The Defence of Acre, 1799

Christopher Lloyd describes how, trying to fight his way from Egypt to Constantinople, Bonaparte was checked by Sidney Smith’s defence.

On November 10th, 1801, Captain Sir Sidney Smith galloped down Whitehall in the costume of a Turkish admiral to deliver despatches of his own success. In a romantic age he was the most histrionic of naval officers, not excepting Nelson. In almost every way he was the opposite of his witty and modest contemporary, Rev. Sydney Smith, who is perhaps better known today.

The estrangement between Nelson and Smith on the eve of the defence of Acre, which made the latter’s fame, was not entirely due to temperament. Basking in his reputation as the hero of the Nile after the destruction of the French fleet of August 1st, 1798, Nelson was convalescing from his wound in the arms of Lady Hamilton at Naples. He was not in the mood to favour the appearance of a junior captain calling himself a commodore with an independent commission in the Mediterranean.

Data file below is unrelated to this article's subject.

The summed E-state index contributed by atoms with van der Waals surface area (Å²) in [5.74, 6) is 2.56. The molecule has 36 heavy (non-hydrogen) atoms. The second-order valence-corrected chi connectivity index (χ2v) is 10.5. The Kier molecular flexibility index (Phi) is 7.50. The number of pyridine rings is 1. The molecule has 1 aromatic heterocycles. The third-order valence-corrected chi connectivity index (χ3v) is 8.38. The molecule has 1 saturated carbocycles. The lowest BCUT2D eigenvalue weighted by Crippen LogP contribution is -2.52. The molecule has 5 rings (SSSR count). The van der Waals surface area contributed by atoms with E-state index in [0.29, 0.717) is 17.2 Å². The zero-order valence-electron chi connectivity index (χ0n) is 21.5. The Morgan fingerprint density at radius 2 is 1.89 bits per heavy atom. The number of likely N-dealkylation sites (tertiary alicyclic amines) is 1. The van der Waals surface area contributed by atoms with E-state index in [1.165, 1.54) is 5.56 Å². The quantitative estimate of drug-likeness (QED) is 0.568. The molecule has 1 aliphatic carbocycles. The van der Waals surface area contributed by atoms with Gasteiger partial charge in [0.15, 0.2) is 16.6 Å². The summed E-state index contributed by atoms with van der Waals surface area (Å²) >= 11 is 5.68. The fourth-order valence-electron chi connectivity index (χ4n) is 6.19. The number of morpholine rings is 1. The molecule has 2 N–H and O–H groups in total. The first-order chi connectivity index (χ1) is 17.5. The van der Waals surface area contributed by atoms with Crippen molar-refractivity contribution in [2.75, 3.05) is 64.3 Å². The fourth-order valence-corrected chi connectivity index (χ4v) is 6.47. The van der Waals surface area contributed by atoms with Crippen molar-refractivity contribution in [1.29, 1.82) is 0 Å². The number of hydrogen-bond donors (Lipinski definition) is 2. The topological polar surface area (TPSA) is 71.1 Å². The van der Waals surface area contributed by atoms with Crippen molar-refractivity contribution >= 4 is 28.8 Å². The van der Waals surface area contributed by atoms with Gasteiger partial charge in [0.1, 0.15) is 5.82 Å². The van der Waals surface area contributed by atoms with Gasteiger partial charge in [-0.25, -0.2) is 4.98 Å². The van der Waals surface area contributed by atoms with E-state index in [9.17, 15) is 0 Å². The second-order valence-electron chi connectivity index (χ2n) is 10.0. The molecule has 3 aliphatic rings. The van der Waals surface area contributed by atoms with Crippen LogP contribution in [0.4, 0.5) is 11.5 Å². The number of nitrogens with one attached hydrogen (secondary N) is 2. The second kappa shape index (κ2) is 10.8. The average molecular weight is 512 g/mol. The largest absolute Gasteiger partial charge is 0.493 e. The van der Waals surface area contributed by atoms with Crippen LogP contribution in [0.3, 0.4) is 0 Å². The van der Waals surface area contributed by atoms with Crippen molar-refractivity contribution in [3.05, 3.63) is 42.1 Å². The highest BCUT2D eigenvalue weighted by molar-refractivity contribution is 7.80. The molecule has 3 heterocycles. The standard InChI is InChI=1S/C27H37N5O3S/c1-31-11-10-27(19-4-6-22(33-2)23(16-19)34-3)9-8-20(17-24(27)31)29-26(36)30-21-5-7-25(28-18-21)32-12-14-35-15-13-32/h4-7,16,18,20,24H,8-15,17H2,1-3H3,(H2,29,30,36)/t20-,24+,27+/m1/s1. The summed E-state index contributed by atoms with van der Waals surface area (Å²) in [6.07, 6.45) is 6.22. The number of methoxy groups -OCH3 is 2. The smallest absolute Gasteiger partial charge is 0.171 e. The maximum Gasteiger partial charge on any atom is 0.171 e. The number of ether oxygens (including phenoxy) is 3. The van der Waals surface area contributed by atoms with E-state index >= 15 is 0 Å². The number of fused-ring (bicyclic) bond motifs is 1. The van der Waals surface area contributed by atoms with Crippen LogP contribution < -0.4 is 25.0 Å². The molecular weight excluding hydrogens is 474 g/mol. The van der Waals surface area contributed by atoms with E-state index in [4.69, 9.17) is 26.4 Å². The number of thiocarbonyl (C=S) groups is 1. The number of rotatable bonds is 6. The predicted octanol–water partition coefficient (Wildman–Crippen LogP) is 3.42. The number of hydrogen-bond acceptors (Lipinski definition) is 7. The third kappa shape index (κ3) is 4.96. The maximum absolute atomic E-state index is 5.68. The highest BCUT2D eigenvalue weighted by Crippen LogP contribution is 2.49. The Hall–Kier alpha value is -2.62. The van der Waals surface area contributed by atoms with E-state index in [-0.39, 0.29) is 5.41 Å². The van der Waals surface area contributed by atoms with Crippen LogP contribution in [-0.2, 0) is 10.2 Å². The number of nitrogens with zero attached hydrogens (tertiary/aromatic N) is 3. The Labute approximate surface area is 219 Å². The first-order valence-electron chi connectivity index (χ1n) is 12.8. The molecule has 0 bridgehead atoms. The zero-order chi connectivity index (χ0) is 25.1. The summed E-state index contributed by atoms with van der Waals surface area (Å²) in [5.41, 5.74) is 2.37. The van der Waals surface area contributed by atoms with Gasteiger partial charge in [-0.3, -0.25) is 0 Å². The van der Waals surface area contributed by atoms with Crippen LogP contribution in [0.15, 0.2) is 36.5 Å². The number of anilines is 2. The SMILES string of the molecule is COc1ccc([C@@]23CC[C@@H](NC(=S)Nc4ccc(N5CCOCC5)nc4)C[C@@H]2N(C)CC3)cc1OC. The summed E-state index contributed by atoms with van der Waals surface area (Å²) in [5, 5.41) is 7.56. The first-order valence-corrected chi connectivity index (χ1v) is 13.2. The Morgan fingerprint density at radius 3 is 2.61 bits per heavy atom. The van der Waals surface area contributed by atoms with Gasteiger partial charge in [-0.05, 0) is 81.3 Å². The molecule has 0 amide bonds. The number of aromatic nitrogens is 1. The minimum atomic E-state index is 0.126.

Having conquered Egypt, and having at the same time lost his fleet at the battle of the Nile, Bonaparte intended to fight his way back to Europe via Constantinople. The Ottoman Empire had declared war against him, and Turkish armies were moving south. Bonaparte determined to take the offensive by marching up the coast road through Palestine and Syria. In order to harass this march.

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